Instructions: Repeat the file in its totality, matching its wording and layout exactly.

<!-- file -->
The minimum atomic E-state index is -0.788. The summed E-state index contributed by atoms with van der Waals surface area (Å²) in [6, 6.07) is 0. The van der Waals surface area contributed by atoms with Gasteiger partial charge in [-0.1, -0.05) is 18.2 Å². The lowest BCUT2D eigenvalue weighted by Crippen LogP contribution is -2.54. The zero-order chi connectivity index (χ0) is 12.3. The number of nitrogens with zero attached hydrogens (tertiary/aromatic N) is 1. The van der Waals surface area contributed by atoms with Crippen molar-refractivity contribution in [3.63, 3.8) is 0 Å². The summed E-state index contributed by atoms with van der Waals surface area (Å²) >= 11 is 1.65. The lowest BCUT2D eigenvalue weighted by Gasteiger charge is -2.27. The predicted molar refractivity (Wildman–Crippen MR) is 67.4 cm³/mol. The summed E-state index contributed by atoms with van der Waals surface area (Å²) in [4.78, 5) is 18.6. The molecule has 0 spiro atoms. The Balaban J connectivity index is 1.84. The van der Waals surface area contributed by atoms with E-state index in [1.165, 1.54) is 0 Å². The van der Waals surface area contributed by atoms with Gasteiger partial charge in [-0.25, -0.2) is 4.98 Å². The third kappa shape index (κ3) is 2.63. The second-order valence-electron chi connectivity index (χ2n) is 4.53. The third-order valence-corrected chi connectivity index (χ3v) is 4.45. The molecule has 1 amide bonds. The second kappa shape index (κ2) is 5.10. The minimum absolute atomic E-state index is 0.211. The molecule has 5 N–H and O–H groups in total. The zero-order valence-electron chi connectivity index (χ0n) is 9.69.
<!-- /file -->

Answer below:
The minimum atomic E-state index is -0.788. The summed E-state index contributed by atoms with van der Waals surface area (Å²) in [6, 6.07) is 0. The van der Waals surface area contributed by atoms with Gasteiger partial charge in [-0.1, -0.05) is 18.2 Å². The lowest BCUT2D eigenvalue weighted by Crippen LogP contribution is -2.54. The zero-order chi connectivity index (χ0) is 12.3. The number of nitrogens with zero attached hydrogens (tertiary/aromatic N) is 1. The van der Waals surface area contributed by atoms with Crippen molar-refractivity contribution in [3.63, 3.8) is 0 Å². The summed E-state index contributed by atoms with van der Waals surface area (Å²) >= 11 is 1.65. The lowest BCUT2D eigenvalue weighted by Gasteiger charge is -2.27. The predicted molar refractivity (Wildman–Crippen MR) is 67.4 cm³/mol. The summed E-state index contributed by atoms with van der Waals surface area (Å²) in [4.78, 5) is 18.6. The molecule has 0 spiro atoms. The Balaban J connectivity index is 1.84. The van der Waals surface area contributed by atoms with E-state index in [1.165, 1.54) is 0 Å². The van der Waals surface area contributed by atoms with Gasteiger partial charge in [-0.25, -0.2) is 4.98 Å². The third kappa shape index (κ3) is 2.63. The second-order valence-electron chi connectivity index (χ2n) is 4.53. The third-order valence-corrected chi connectivity index (χ3v) is 4.45. The molecule has 1 amide bonds. The second kappa shape index (κ2) is 5.10. The minimum absolute atomic E-state index is 0.211. The molecule has 5 N–H and O–H groups in total. The zero-order valence-electron chi connectivity index (χ0n) is 9.69.